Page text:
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An Experimental Comparison of Male and Female Spawning Territoriality in a Pacific Salmon

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The spawning territoriality of male and female non-anadromous sockeye salmon, Oncorhynchus nerka, was examined experimentally by comparing the resources sought after, the behaviours used in intrasexual competition, and the correlates of success in intrasexual competition for each sex. Females expressed territorial behaviour both in the presence and absence of males, defending specific, repeatedly selected, spawning sites. In contrast, males exhibited clear territorial behaviour only in the presence of females, defending access to specific females and positions over time. Size was a factor in determining which females established territories within preferred areas, but this advantage was largely negated by prior residency. Size was a major factor in determining which males gained closest access to individual females, with smaller males adopting subordinate, sneak, positions. Prior residence was also a significant factor in determining the outcome of contests for access to females, with the weight of this factor dependent on the relative sizes of competing males. The behavioural differences between sexes appear to arise from differences both in the resources defended and the relative costs of potential losses for each sex.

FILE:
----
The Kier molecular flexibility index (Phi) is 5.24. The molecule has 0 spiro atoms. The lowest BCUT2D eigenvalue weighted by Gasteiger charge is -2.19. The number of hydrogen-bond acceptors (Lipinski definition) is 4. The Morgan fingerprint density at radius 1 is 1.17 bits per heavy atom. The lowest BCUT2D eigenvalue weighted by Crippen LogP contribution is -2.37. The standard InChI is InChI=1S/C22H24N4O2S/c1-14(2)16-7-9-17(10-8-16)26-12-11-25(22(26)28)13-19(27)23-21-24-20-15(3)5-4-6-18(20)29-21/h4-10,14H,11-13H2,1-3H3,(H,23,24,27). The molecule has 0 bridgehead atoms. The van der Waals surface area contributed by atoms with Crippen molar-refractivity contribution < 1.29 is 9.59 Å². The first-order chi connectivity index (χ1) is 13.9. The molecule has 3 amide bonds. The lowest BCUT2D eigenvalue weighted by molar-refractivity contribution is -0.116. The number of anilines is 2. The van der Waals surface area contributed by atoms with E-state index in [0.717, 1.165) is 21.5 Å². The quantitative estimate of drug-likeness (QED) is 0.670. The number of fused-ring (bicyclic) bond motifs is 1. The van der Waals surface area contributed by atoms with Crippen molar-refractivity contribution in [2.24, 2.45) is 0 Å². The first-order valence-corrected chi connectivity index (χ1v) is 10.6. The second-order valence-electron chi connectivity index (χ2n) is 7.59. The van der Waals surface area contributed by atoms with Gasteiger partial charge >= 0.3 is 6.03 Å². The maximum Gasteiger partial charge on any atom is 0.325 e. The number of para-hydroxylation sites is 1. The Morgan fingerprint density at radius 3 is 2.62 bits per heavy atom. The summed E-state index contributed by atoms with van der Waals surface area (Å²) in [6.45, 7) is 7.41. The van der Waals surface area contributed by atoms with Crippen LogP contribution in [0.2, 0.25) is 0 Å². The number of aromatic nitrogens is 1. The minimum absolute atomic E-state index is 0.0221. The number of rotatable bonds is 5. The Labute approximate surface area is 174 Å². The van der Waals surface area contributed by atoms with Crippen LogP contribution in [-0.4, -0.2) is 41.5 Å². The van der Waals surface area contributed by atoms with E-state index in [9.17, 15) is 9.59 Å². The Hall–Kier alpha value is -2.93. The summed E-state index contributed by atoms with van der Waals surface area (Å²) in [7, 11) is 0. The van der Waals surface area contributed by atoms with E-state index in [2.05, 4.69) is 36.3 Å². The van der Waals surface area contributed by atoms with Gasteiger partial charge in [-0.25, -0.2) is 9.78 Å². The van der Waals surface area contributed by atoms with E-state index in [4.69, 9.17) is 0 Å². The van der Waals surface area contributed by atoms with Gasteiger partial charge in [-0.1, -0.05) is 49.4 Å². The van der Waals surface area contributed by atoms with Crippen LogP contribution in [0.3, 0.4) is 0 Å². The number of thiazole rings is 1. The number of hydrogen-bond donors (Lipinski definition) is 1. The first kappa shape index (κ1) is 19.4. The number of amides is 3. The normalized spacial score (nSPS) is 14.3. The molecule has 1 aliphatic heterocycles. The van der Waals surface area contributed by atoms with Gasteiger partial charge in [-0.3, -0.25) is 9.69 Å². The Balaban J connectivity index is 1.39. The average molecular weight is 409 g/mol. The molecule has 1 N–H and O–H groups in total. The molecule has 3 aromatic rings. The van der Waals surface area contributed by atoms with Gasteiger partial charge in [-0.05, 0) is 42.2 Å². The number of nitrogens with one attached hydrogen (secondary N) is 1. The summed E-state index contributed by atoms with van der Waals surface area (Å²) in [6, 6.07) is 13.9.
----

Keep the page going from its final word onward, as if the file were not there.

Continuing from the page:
Affiliations: 1: Department of Fisheries and Oceans, Biological Sciences Branch, Pacific Biological Station, Nanaimo, B.C., Canada, V9R 5K6


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